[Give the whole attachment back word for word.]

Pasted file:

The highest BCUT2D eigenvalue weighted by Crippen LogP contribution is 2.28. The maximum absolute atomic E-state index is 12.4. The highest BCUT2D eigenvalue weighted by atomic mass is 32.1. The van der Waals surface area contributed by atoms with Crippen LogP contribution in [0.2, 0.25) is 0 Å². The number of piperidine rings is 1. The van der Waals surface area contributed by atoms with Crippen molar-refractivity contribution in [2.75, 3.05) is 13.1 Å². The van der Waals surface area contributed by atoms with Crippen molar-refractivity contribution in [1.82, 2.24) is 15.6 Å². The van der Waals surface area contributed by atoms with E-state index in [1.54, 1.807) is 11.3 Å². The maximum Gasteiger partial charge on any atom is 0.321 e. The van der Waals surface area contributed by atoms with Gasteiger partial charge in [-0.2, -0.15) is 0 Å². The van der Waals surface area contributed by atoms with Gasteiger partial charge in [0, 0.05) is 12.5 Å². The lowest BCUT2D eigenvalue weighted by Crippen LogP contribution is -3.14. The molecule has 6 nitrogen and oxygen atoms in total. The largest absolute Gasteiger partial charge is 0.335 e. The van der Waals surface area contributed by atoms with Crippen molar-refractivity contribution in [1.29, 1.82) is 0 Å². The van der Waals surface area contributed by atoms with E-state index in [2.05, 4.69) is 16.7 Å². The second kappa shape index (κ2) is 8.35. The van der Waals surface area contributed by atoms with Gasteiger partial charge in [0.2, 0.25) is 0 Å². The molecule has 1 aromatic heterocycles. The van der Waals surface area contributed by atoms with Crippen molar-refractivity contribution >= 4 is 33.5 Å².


The highest BCUT2D eigenvalue weighted by Crippen LogP contribution is 2.28. The maximum absolute atomic E-state index is 12.4. The highest BCUT2D eigenvalue weighted by atomic mass is 32.1. The van der Waals surface area contributed by atoms with Crippen LogP contribution in [0.2, 0.25) is 0 Å². The number of piperidine rings is 1. The van der Waals surface area contributed by atoms with Crippen molar-refractivity contribution in [2.75, 3.05) is 13.1 Å². The van der Waals surface area contributed by atoms with Crippen molar-refractivity contribution in [1.82, 2.24) is 15.6 Å². The van der Waals surface area contributed by atoms with E-state index in [1.54, 1.807) is 11.3 Å². The maximum Gasteiger partial charge on any atom is 0.321 e. The van der Waals surface area contributed by atoms with Gasteiger partial charge in [-0.2, -0.15) is 0 Å². The van der Waals surface area contributed by atoms with Gasteiger partial charge in [0, 0.05) is 12.5 Å². The lowest BCUT2D eigenvalue weighted by Crippen LogP contribution is -3.14. The molecule has 6 nitrogen and oxygen atoms in total. The largest absolute Gasteiger partial charge is 0.335 e. The van der Waals surface area contributed by atoms with Crippen molar-refractivity contribution in [1.29, 1.82) is 0 Å². The van der Waals surface area contributed by atoms with E-state index in [2.05, 4.69) is 16.7 Å². The second kappa shape index (κ2) is 8.35. The van der Waals surface area contributed by atoms with Gasteiger partial charge in [0.2, 0.25) is 0 Å². The molecule has 1 aromatic heterocycles. The van der Waals surface area contributed by atoms with Crippen molar-refractivity contribution >= 4 is 33.5 Å².